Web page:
Breakfast at the hotel was similar to the others - pastries, cereal, fruit, yogurt, coffe, tea, etc. I am trying to get used to eating my cereal with cream. They don’t seem to use lowfat milk, or maybe they use yogurt, I’m not sure? We drove to Siena for the day. It rained pretty hard all day so we had to purchase an umbrella for 5 EU in the city. We wandered around, saw St. Catherine’s church and house, had margherita pizza and water at a birreria in the campo for lunch, and headed back to the hotel. It is a very neat city, and worth the trip. I think the weather prevented us from staying for the entire day, we left about 3:00. On the way back, the rain got heavier and we were caught in a terrible storm and the roads were flooding. Our little Fiat Punto made it through! We stopped to taste and purchase some wine from a vino diretto in Poggibonsi. Two red San Gimignano wines and some oil, also from the area. Back at the hotel, we napped for a couple hours while it continued to rain, then we headed into town to shop and have some dinner. We bought some souvenirs and had pizza and pasta at a bar called Boboli (20 EU) on Via San Giovanni which was good, as usual. We really haven’t had bad food anywhere! We saved some room for gelato (what else is new) at “Gelateria Piazza” which was supposedly well-known. It was fantastic, but again, we have really enjoyed it everywhere! We smartened up tonight and parked at a “free” parking lot that our new Australian friends had told us about. Behind P3 and P4 if you go down the hill, there is a dirt road and little dirt area where people park for nothing. We saved ourselves money by doing that tonight! Tomorrow exploring more of Tuscany and wine tasting!

July 11, 2005

After breakfast at the hotel, we headed up 222 into Castellina in Chianti. What an incredible drive!! So many outstanding picture stops and expansive views! Castellina was a cute little town with a bunch of wine shops and gift shops. We went into one with a big sign outside - “Consorzio del Marchio Storico” and a black rooster (gallo nero) - the symbol of the chianti classico. The woman inside was very nice and helpful explaining all the chianti wines and letting us look at the barrels in the basemet. We tasted a few and bought two. One was a 2001 and one was a Reserve from 1999. We also bought some other little souvenirs there because the prices were so good. Next we headed up 222 into Greve in Chianti. We had a very good lunch at “Gallo Nero” and bought some balsamic vinegar in a little shop. We walked around a bit and then left. We were going to head down to the Mantalcino and Montepulciano area at that point, but it was about 2:00 and we were tired and not crazy about driving all the way down there. We decided to head for Volterra instead, which was only about 45 minutes past our hotel in San Gimignano. It was a long, windy uphill road leading to this medieval town with the most spectacular view of Tuscany! We wandered around and had some gelato (yup, it’s officially a habit), bought some alabaster souvenirs and headed back to the hotel. We decided we would have to ship some gifts home since it would be too heavy to carry and we weren’t sure how much wine we’d be allowed to bring into the U.S. when we got back. How much is it anyway? We were thinking about stopping in Montalcino the next day on our way to Positano so we would definitely have a lot of wine to bring back. After freshening up at the hotel, we headed back into S. Gimignano for dinner at a little restaurant on Via San Giovanni. Bruschetta, gnocchi, lasagna, wine, and water for 28 EU. When we got back, we realized there was a little bar at our hotel and we wanted to see if they had had wine produced on their property. Unfortunately, they charged us 5 Eu for one glass, wouldn’t let us just have a taste, and it wasn’t good. Time to pack for Positano - can’t wait to see the Amalfi Coast!!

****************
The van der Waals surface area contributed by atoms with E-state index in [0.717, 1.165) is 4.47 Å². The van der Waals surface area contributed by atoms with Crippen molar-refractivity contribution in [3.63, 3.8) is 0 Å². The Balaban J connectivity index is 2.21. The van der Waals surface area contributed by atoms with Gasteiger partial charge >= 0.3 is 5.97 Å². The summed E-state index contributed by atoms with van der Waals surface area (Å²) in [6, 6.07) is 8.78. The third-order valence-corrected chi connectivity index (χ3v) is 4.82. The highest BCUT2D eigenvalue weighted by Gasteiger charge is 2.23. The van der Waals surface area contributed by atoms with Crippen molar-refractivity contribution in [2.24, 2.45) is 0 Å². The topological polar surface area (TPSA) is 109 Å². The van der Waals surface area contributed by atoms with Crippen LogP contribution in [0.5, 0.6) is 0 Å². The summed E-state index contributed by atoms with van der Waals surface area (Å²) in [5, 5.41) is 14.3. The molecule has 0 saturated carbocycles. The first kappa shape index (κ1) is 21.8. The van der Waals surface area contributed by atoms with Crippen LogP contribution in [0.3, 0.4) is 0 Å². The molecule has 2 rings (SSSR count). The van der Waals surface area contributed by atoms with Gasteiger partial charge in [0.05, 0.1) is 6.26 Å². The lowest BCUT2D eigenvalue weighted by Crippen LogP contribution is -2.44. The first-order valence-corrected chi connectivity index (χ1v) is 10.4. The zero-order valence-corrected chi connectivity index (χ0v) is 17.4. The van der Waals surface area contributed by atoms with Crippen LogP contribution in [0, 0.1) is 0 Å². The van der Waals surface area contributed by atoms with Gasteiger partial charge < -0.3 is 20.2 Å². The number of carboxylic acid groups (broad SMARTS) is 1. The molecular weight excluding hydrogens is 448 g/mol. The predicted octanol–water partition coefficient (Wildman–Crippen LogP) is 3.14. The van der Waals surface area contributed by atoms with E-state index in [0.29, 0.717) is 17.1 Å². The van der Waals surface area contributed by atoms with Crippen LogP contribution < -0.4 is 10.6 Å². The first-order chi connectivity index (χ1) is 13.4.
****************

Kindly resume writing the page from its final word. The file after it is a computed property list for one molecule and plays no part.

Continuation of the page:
Tra6 is offline  
Aug 2nd, 2005, 05:56 PM
Join Date: Sep 2004
Posts: 45,322
Oh Tra6, I am so enjoying your report. What a wonderful read! And thank you for the information about the movie theaters in Florence.

About the laundry situation. I have had clothes dry cleaned in Italy a lot and quite frankly don't like it. There is always a chemical smell and even dresses are folded up instead of put on hangers so by the time I get them back they have creases in them plus the chemical smell.

I am fortunate that friends in Italy always offfer to wash my clothes for me, and I have to admit that since I started to take advantage of their kind offer it is a true luxery. I wash my lingerie by hand and that always works out perfect.

More please - I am so enjoying your trip report. Best regards.
LoveItaly is offline  
Aug 2nd, 2005, 07:34 PM
Original Poster
Join Date: Jul 2004
Posts: 96
Thanks LoveItaly. I really appreciate the feedback. I've never done a trip report before, but really enjoy keeping a journal while traveling, and then reading it once we're home. It brings back so many great memories. I also like being able to give my itinerary and journal to friends and family who are interested in taking similar trips. It really helps in the planning process. I have recommended this website to so many people over the past 2 years!
Tra6 is offline  
Aug 3rd, 2005, 08:29 AM
Join Date: May 2005
Posts: 500
Love your report - it brings back memories of traveling with my DH: backpacks, stressing over trains, driving through France in our own "petite Punto"...